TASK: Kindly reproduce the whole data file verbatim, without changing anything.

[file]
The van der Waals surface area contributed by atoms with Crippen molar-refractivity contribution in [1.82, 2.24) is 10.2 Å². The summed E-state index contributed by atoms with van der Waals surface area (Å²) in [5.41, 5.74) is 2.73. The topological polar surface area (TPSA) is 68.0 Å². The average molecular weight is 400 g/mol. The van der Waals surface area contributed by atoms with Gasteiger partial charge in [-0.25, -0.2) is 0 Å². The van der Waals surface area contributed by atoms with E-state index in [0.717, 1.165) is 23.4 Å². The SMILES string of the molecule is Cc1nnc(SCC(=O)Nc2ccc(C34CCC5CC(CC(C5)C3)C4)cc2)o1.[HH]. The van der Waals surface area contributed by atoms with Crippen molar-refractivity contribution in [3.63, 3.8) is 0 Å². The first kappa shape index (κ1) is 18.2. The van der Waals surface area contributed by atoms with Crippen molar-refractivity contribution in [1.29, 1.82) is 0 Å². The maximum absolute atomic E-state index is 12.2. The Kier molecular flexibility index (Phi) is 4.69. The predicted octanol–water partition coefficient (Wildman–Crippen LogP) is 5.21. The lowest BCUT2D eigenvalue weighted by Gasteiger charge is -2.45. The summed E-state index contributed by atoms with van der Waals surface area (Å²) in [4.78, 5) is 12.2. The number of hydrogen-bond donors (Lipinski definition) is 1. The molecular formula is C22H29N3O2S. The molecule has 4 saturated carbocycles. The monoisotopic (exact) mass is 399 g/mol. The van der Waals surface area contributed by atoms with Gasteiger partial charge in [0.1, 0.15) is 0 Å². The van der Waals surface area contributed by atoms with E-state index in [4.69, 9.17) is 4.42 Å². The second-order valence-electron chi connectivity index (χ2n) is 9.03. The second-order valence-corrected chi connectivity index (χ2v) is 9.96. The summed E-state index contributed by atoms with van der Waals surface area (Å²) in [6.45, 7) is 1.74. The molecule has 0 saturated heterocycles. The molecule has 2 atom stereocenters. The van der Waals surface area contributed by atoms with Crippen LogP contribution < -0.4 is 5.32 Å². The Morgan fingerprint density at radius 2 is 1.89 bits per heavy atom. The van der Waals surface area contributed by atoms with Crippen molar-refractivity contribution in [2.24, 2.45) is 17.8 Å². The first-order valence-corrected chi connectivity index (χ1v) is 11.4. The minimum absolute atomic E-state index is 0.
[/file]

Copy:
The van der Waals surface area contributed by atoms with Crippen molar-refractivity contribution in [1.82, 2.24) is 10.2 Å². The summed E-state index contributed by atoms with van der Waals surface area (Å²) in [5.41, 5.74) is 2.73. The topological polar surface area (TPSA) is 68.0 Å². The average molecular weight is 400 g/mol. The van der Waals surface area contributed by atoms with Gasteiger partial charge in [-0.25, -0.2) is 0 Å². The van der Waals surface area contributed by atoms with E-state index in [0.717, 1.165) is 23.4 Å². The SMILES string of the molecule is Cc1nnc(SCC(=O)Nc2ccc(C34CCC5CC(CC(C5)C3)C4)cc2)o1.[HH]. The van der Waals surface area contributed by atoms with Crippen molar-refractivity contribution in [3.63, 3.8) is 0 Å². The first kappa shape index (κ1) is 18.2. The van der Waals surface area contributed by atoms with Crippen molar-refractivity contribution in [1.29, 1.82) is 0 Å². The maximum absolute atomic E-state index is 12.2. The Kier molecular flexibility index (Phi) is 4.69. The predicted octanol–water partition coefficient (Wildman–Crippen LogP) is 5.21. The lowest BCUT2D eigenvalue weighted by Gasteiger charge is -2.45. The summed E-state index contributed by atoms with van der Waals surface area (Å²) in [4.78, 5) is 12.2. The number of hydrogen-bond donors (Lipinski definition) is 1. The molecular formula is C22H29N3O2S. The molecule has 4 saturated carbocycles. The monoisotopic (exact) mass is 399 g/mol. The van der Waals surface area contributed by atoms with Gasteiger partial charge in [0.1, 0.15) is 0 Å². The van der Waals surface area contributed by atoms with E-state index in [4.69, 9.17) is 4.42 Å². The second-order valence-electron chi connectivity index (χ2n) is 9.03. The second-order valence-corrected chi connectivity index (χ2v) is 9.96. The summed E-state index contributed by atoms with van der Waals surface area (Å²) in [6.45, 7) is 1.74. The molecule has 0 saturated heterocycles. The molecule has 2 atom stereocenters. The van der Waals surface area contributed by atoms with Crippen LogP contribution < -0.4 is 5.32 Å². The Morgan fingerprint density at radius 2 is 1.89 bits per heavy atom. The van der Waals surface area contributed by atoms with Crippen molar-refractivity contribution in [2.24, 2.45) is 17.8 Å². The first-order valence-corrected chi connectivity index (χ1v) is 11.4. The minimum absolute atomic E-state index is 0.